the store. You’d go into the retail
store and the experience was horrible. If you were a person of color
who walked into a retail environment back then, you were basically
segregated. I used to say the only
place in America where segregation
is legal is in the beauty aisle.
Can you explain what that looked
like, how it could happen?
First, you would walk in and you’d
be followed around the store. Your
products would be isolated over in
this corner in the back, on the bottom here with poor lighting. And
then the assortment would be horrible. We found that it took a black
female consumer a trip to five di;erent retail stores to get the products
to do her hair. It took us 16 years to
get into retail, because we didn’t
believe that that was the right way
to service our customers.
Sundial is certified as a B Corp and
as a Fair Trade company. How do
you see those movements? Are they
making a di;erence?
You can see the impact just by walking into a store. The isolation is
all but gone, and the messaging is
respectful and thoughtful. So there’s
real change around how you look
to serve underserved consumers.
B Corp and Fair Trade, those certifications have helped because they’ve
provided their consumer with comfort that this company or this brand
or this product aligns with the person’s values. Consumers are more
aware today. But there’s a lot of misinformation as well. A certifying body
allows you to take comfort in, hey,
there’s been some measurement here.
You sold the company to Unilever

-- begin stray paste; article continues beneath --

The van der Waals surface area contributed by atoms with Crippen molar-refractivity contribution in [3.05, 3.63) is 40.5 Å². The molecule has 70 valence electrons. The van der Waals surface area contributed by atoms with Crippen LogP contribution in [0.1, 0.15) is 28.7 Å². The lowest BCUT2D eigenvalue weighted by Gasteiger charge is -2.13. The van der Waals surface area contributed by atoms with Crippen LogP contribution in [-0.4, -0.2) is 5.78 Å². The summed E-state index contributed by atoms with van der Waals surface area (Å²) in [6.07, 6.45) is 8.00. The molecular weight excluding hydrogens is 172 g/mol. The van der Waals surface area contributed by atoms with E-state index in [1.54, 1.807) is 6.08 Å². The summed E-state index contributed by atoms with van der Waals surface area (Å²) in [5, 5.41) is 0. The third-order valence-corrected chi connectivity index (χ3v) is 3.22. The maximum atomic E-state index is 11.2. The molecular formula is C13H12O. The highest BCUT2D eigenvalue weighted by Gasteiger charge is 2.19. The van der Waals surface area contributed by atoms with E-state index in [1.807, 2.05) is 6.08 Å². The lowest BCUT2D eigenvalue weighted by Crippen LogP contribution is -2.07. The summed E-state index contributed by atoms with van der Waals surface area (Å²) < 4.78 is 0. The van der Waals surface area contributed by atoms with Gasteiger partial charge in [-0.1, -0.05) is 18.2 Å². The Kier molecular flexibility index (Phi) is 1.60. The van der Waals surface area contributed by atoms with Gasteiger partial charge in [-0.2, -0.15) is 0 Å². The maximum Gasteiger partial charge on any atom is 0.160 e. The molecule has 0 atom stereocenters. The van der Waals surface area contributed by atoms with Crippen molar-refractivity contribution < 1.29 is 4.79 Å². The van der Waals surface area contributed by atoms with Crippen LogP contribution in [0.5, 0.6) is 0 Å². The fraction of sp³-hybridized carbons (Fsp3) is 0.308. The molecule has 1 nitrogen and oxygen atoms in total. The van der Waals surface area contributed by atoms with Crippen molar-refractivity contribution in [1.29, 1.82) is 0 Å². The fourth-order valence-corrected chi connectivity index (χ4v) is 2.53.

in 2017. What was that process
It took us about five years. We like to
Was Unilever the only company
think of ourselves as a mission with a
business. The mission needs to con-
tinue to be developed, but it needs
to be developed at scale, because
if we’re going to actually bring the
economic impact and inclusion into
these communities, into our supply
chain, all of these women in West
Africa, we’re going to have to find a
much bigger platform.
you considered selling to, or were
there lots of suitors?
There were lots of suitors, but none
that had already demonstrated the
desire and the ability to do this
right. Unilever had done Ben &
Jerry’s years before. Also, not many
companies have the sophistication
and the supply chain that Unilever
has across the globe.
Did you at any point think
“Unilever is the problem”? I mean,
Unilever is why the market looked
like it did for so long. Did you ever
see that as a contradiction?
Dennis bought the assets of Essence, the pioneering magazine for African-
American women, from Time Inc. in 2018. That gave him control of the Essence
Festival, a hugely popular musical and cultural gathering. At this year’s event,
former First Lady Michelle Obama (left) was interviewed by Gayle King.
If you were a person of color who walked into a retail environment back then, you were basically segregated.